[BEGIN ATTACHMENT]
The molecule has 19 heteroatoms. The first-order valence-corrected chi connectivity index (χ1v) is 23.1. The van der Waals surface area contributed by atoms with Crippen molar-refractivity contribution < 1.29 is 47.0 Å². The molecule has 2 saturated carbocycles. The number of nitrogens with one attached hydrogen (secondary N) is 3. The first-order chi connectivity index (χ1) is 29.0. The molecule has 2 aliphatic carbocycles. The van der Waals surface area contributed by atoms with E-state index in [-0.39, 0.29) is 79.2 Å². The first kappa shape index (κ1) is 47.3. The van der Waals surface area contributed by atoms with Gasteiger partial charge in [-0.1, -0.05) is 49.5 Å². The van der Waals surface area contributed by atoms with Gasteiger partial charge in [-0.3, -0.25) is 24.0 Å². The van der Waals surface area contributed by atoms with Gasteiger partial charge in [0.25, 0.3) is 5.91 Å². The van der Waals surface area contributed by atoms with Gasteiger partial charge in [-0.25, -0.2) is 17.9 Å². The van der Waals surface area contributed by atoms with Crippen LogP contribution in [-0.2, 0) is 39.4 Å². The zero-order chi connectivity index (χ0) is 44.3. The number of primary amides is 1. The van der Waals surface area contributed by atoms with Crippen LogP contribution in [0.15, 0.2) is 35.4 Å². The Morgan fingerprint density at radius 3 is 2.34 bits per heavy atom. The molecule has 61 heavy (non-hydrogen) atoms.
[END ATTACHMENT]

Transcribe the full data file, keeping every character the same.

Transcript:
The molecule has 19 heteroatoms. The first-order valence-corrected chi connectivity index (χ1v) is 23.1. The van der Waals surface area contributed by atoms with Crippen molar-refractivity contribution < 1.29 is 47.0 Å². The molecule has 2 saturated carbocycles. The number of nitrogens with one attached hydrogen (secondary N) is 3. The first-order chi connectivity index (χ1) is 29.0. The molecule has 2 aliphatic carbocycles. The van der Waals surface area contributed by atoms with E-state index in [-0.39, 0.29) is 79.2 Å². The first kappa shape index (κ1) is 47.3. The van der Waals surface area contributed by atoms with Gasteiger partial charge in [-0.1, -0.05) is 49.5 Å². The van der Waals surface area contributed by atoms with Gasteiger partial charge in [-0.3, -0.25) is 24.0 Å². The van der Waals surface area contributed by atoms with Gasteiger partial charge in [0.25, 0.3) is 5.91 Å². The van der Waals surface area contributed by atoms with Gasteiger partial charge in [-0.25, -0.2) is 17.9 Å². The van der Waals surface area contributed by atoms with Crippen LogP contribution in [-0.2, 0) is 39.4 Å². The zero-order chi connectivity index (χ0) is 44.3. The number of primary amides is 1. The van der Waals surface area contributed by atoms with Crippen LogP contribution in [0.15, 0.2) is 35.4 Å². The Morgan fingerprint density at radius 3 is 2.34 bits per heavy atom. The molecule has 61 heavy (non-hydrogen) atoms.